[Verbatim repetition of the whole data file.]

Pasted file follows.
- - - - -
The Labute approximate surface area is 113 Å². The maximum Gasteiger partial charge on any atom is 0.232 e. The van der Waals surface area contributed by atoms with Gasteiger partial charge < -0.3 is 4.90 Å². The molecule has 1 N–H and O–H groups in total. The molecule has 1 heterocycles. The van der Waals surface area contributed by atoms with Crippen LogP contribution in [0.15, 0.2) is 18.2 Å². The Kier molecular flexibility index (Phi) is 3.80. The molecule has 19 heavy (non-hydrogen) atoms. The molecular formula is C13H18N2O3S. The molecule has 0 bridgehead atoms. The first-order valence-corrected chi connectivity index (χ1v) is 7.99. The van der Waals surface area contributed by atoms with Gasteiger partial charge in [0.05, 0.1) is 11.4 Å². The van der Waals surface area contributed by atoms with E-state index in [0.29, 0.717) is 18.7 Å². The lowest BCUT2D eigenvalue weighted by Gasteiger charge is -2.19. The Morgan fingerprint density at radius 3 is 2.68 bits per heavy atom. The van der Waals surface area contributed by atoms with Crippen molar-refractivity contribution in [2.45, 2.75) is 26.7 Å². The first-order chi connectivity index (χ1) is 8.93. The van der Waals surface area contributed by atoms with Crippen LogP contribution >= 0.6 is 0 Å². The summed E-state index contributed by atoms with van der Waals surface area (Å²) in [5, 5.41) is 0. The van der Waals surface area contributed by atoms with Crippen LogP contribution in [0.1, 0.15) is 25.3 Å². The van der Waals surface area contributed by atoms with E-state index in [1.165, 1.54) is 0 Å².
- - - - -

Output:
The Labute approximate surface area is 113 Å². The maximum Gasteiger partial charge on any atom is 0.232 e. The van der Waals surface area contributed by atoms with Gasteiger partial charge < -0.3 is 4.90 Å². The molecule has 1 N–H and O–H groups in total. The molecule has 1 heterocycles. The van der Waals surface area contributed by atoms with Crippen LogP contribution in [0.15, 0.2) is 18.2 Å². The Kier molecular flexibility index (Phi) is 3.80. The molecule has 19 heavy (non-hydrogen) atoms. The molecular formula is C13H18N2O3S. The molecule has 0 bridgehead atoms. The first-order valence-corrected chi connectivity index (χ1v) is 7.99. The van der Waals surface area contributed by atoms with Gasteiger partial charge in [0.05, 0.1) is 11.4 Å². The van der Waals surface area contributed by atoms with E-state index in [0.29, 0.717) is 18.7 Å². The lowest BCUT2D eigenvalue weighted by Gasteiger charge is -2.19. The Morgan fingerprint density at radius 3 is 2.68 bits per heavy atom. The van der Waals surface area contributed by atoms with Crippen molar-refractivity contribution in [2.45, 2.75) is 26.7 Å². The first-order chi connectivity index (χ1) is 8.93. The van der Waals surface area contributed by atoms with Crippen LogP contribution >= 0.6 is 0 Å². The summed E-state index contributed by atoms with van der Waals surface area (Å²) in [5, 5.41) is 0. The van der Waals surface area contributed by atoms with Crippen LogP contribution in [0.1, 0.15) is 25.3 Å². The van der Waals surface area contributed by atoms with E-state index in [1.165, 1.54) is 0 Å².